Outside the Wire is a science fiction movie that takes the viewer deep into the world of combat in the future. It’s a world many of us who have served has seen evolve over the last two decades. Starring Anthony Mackie (of Avengers fame) as an android officer who needs a drone pilot played by Damson Idris (Black Mirror), the movie not only delivers amazing action sequences that grimly show a battlefield in the not-so-distant future, but also gives the viewers a chance to examine the blurred lines of what warfare is evolving into.
View the trailer here.
Director Mikael Håfström presents us with moral questions on what role our technology plays in conflicts and how to live with the morality of that.
The movie starts with giving us the background of a “peacekeeping” mission in Eastern Europe that the United States is involved in years from now. Peacekeeping in name only, as it’s an extremely hostile war that is made even more deadly by both advanced drones and robotic infantry called “Gumps”.
Drone pilot Thomas Harp, fighting the war from the comfort of Nevada, makes a decision that costs the lives of two Marine grunts on the ground. That decision gets him into trouble, and he is sent to the warzone as punishment. There, he receives a hostile welcome (grunts aren’t going to exactly be nice to the drone operator that killed their guys) and is assigned to Captain Leo. Leo proceeds to take Harp outside the wire on a mission to locate nuclear codes before insurgent leader Victor Koval (played by Pilou Asbæk) can. We also learn that Leo, is himself an android.
Now this is the part, where the military vet in you says…. “Ok, they are taking a drone pilot and putting his POG ass on a mission that takes him outside the wire? Sure”
I thought that too, until you see why.
Outside the Wire then takes on a fantastic action paced journey that both shows why Harp was picked for the mission and also addresses the impact of war by actually being in it. Harp is immediately confronted with the fact that being outside the wire with boots on the ground is markedly different than dropping bombs from a remote location. The film brilliantly lays out a mosaic of a warzone that goes beyond traditional front lines and shows how modern and post-modern conflicts presents us with situations that are as grey as can be instead of being black and white.
Harp is also confronted with the aftermath of his handiwork. Several times, he sees the destruction he was wrought by decisions that he made coldly and analytically. Leo, the android on the other hand, guides Harp through the human toll of war and the moral conflicts that arise deep behind the lines of war. At times, you forget who is the human and who is the robot.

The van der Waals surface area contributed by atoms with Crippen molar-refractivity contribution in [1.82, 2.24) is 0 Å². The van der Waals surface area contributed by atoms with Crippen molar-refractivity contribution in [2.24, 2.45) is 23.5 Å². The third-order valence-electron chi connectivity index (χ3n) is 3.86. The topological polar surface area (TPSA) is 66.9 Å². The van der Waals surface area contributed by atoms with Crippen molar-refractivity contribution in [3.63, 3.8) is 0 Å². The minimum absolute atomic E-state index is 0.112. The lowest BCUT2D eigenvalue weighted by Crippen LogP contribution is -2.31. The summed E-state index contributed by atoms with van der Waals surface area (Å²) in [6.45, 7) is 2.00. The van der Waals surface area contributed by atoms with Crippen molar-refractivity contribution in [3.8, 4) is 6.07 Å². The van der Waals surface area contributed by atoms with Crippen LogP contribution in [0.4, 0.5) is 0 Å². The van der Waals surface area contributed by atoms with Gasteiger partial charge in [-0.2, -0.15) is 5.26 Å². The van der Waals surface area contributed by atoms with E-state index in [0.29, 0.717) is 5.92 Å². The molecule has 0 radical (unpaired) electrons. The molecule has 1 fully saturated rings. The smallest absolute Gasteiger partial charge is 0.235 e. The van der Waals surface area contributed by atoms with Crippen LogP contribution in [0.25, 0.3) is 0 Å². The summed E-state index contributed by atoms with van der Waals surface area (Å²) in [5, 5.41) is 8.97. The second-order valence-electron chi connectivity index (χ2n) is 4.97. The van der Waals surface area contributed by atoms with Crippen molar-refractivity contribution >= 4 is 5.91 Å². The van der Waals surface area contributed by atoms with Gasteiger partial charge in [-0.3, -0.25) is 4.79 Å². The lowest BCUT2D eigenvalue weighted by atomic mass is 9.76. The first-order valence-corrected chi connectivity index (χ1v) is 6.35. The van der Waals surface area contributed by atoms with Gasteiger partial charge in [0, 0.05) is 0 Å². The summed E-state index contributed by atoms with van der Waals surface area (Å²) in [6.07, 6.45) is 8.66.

As the plot develops, Outside the Wire takes us on plenty of twists and turns as we find out that when the battlefield is blurred, so are friendships. What results is an action packed ending that not only delivers thrills, but also makes the viewer question the humanity that is usually lost and sometimes gained in war.
Outside the Wire will be available for streaming January 15th on Netflix.
India’s Navy has become a major global player. Arguably, it has the second-strongest carrier aviation force in the world. Its navy is on the upswing as well, with powerful new destroyers and frigates entering service. Now, it has taken a new step forward – joining the “boomer club.”
India commissioned INS Arihant on the down low this past August. This is India’s first nuclear-powered ballistic missile submarine (SSBN) – and it means that India becomes the sixth country in the world to operate such a vessel. The other five are the United States, Russia, United Kingdom, France, and the People’s Republic of China.
The Arihant is a derivative of the Akula-class nuclear-powered attack submarine, one of which was leased by India in 2012 as INS Chakra, two decades after India returned a Charlie I-class nuclear-powered guided missile submarine (SSGN) with the same name. The big difference between the Arihant and the leased Akula is the addition of four launch tubes, which can carry either a single IRBM known as the K-4, with a range of just under 1900 nautical miles carrying a warhead with a yield of up to 250 kilotons (about 12.5 times more powerful than the nuke used on Hiroshima), or three K-15 missiles with a range of 405 nautical miles.
India’s nuclear deterrent is run by the Strategic Forces Command, which will not only handle the Arihant, but which also handles India’s land-based ballistic missiles (the Prithvi and Agni series), and India’s aircraft-delivered nukes (usually from tactical aircraft like the SEPECAT Jaguar, the MiG-27 Flogger, and the Mirage 2000).